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Lake Swimming Beach Bacteria and Temperature

Lake Swimming Beach Bacteria and Temperature

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Frequently Asked Questions

We test the water at more than two dozen popular lake swimming beaches during mid-May to mid-September. If water tests find high bacteria, this means there is poop in the water from people, pets, or wildlife. Poop can carry germs that can make people sick from swimming or playing in the water.

Bacteria testing at swimming beaches has ended for the season. Toxic-algae testing will continue at many beaches through October. For more information about toxic algae in lakes, visit the Northwest Toxic Algae website.

Swim safely during the rainy season! When it rains, poop (and germs) gets washed from land into the water. Swimmers, kayakers, and other winter beachgoers should use caution after heavy rainfall:

  • Stay out of the water for at least 24 hours after heavy rainfall.
  • Avoid areas where you see pipes or streams that drain directly to the beach.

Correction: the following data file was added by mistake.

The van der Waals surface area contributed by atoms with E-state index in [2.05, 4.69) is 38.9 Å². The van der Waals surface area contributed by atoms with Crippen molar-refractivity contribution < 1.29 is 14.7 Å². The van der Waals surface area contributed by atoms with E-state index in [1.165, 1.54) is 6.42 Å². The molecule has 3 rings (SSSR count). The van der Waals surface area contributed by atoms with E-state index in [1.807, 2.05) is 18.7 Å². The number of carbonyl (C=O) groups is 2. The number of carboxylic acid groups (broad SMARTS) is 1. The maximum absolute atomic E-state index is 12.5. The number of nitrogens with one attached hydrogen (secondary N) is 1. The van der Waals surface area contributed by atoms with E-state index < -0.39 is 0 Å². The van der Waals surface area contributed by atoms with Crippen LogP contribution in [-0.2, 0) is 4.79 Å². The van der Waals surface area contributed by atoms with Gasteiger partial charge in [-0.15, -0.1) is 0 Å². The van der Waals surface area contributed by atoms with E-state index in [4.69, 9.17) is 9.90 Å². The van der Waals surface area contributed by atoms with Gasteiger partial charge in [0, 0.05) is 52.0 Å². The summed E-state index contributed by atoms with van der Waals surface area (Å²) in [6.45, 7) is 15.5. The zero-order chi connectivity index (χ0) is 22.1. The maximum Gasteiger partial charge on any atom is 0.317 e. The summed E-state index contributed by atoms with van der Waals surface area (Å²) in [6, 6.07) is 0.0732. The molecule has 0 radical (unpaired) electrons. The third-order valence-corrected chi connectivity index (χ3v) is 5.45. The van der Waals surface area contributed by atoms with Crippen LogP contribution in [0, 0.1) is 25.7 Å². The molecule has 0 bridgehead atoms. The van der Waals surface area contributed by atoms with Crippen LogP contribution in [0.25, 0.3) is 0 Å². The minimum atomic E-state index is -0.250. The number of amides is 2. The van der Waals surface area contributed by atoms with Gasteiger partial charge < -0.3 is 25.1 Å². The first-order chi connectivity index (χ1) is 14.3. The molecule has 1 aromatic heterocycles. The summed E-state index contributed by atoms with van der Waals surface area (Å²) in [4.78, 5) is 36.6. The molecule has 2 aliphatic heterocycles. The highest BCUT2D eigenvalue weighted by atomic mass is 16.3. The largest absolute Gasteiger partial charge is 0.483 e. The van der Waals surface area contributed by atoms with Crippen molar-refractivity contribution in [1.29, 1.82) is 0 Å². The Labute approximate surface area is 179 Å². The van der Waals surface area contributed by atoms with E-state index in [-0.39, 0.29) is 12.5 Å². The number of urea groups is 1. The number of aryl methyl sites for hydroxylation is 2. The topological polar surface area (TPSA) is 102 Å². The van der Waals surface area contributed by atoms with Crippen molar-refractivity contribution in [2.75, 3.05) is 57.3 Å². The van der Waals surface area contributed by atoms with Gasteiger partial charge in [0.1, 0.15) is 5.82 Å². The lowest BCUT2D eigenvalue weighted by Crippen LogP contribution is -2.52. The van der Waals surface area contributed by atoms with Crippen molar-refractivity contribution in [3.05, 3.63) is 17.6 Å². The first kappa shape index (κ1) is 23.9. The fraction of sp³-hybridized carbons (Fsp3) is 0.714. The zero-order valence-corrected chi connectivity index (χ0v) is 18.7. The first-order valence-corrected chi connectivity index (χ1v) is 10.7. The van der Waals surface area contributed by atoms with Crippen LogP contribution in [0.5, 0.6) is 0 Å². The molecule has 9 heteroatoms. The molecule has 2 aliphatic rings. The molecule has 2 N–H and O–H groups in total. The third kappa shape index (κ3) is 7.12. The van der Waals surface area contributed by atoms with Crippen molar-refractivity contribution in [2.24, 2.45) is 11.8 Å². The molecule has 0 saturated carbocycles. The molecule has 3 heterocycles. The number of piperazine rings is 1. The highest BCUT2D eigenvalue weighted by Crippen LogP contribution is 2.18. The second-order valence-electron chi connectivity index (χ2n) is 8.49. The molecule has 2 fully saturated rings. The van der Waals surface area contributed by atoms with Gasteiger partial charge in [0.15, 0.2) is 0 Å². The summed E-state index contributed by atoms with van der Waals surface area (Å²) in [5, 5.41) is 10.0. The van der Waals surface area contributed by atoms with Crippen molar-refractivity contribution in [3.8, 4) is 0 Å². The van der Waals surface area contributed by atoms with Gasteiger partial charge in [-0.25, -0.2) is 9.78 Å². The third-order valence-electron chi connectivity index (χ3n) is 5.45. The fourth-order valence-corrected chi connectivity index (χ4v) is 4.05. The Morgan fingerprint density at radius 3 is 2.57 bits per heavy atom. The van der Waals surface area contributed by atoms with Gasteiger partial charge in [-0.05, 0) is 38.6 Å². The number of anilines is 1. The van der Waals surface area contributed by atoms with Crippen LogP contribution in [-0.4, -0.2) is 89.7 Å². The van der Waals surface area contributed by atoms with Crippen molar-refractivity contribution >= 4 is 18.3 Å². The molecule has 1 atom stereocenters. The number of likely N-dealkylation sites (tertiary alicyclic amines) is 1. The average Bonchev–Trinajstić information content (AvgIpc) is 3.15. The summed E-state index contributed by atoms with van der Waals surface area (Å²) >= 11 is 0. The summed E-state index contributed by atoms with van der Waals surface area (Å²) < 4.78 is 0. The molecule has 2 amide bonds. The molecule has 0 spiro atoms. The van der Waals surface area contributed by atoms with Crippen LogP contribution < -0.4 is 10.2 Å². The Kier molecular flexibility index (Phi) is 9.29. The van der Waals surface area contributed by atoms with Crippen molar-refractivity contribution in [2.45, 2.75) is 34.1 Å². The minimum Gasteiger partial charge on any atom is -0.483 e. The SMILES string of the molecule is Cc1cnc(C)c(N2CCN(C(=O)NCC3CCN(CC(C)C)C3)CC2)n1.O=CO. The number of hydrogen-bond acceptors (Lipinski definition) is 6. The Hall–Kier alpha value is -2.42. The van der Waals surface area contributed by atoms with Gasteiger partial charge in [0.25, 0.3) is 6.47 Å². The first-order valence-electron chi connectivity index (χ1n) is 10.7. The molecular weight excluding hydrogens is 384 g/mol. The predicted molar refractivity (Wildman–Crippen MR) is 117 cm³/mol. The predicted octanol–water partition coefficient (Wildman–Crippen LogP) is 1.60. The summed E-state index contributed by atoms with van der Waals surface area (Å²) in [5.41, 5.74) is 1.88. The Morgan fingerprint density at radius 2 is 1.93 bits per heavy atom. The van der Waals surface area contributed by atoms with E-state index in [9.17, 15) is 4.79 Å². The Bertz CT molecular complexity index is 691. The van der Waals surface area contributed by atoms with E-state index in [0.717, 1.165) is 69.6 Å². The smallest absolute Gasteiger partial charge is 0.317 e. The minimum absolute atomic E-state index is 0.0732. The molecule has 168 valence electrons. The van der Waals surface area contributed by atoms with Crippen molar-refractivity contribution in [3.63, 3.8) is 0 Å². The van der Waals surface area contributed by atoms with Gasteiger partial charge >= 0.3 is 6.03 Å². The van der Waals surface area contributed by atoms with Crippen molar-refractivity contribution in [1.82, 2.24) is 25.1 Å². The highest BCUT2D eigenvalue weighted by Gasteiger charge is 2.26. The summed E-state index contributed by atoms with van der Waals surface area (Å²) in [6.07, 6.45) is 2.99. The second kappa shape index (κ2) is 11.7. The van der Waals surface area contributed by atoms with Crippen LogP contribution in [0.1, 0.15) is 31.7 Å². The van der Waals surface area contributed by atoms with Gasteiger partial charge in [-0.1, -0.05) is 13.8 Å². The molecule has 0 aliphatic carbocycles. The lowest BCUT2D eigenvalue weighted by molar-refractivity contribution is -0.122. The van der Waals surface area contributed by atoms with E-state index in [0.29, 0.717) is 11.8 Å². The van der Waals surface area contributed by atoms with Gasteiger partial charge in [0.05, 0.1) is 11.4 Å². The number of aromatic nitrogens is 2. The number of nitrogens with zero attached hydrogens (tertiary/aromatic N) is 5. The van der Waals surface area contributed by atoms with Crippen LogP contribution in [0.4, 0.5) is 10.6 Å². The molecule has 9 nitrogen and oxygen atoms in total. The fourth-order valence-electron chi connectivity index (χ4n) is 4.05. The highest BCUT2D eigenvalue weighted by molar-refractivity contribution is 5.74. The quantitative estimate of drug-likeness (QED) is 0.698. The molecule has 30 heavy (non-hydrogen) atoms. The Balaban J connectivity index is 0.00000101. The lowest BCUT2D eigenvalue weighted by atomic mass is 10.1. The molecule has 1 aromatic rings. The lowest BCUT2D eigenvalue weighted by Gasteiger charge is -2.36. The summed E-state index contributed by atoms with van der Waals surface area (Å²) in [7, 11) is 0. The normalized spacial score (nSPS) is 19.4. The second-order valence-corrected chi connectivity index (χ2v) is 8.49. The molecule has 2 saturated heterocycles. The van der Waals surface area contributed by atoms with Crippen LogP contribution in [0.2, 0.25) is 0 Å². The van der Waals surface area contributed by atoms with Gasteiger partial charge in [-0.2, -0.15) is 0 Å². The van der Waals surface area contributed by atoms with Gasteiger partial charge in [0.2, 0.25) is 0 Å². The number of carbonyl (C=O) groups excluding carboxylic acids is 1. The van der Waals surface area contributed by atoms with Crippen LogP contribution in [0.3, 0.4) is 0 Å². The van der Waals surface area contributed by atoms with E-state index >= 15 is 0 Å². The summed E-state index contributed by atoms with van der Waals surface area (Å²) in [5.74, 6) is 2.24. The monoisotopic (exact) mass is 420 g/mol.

• Check the Combined Sewer Overflow website, which shows places where the combined sewer has overflowed recently. Avoid swimming near an overflow for 48 hours.
    • Visit Public Health’s Water Safety website for cold water safety tips, life jacket resources, and more. For marine beach bacteria, visit the Department of Ecology's BEACH Monitoring website.

      Toxic algae in King County Lakes: Due to toxic algae blooms, Public Health - Seattle & King County recommends that you keep your pets away from the water in King County lakes were algae is visible. People should follow posted guidance at parks and beaches. Avoid going into the water at any lake where you can see algae, or where there is an advisory posted.

      Read more in the latest news release.

      Stay out of the water at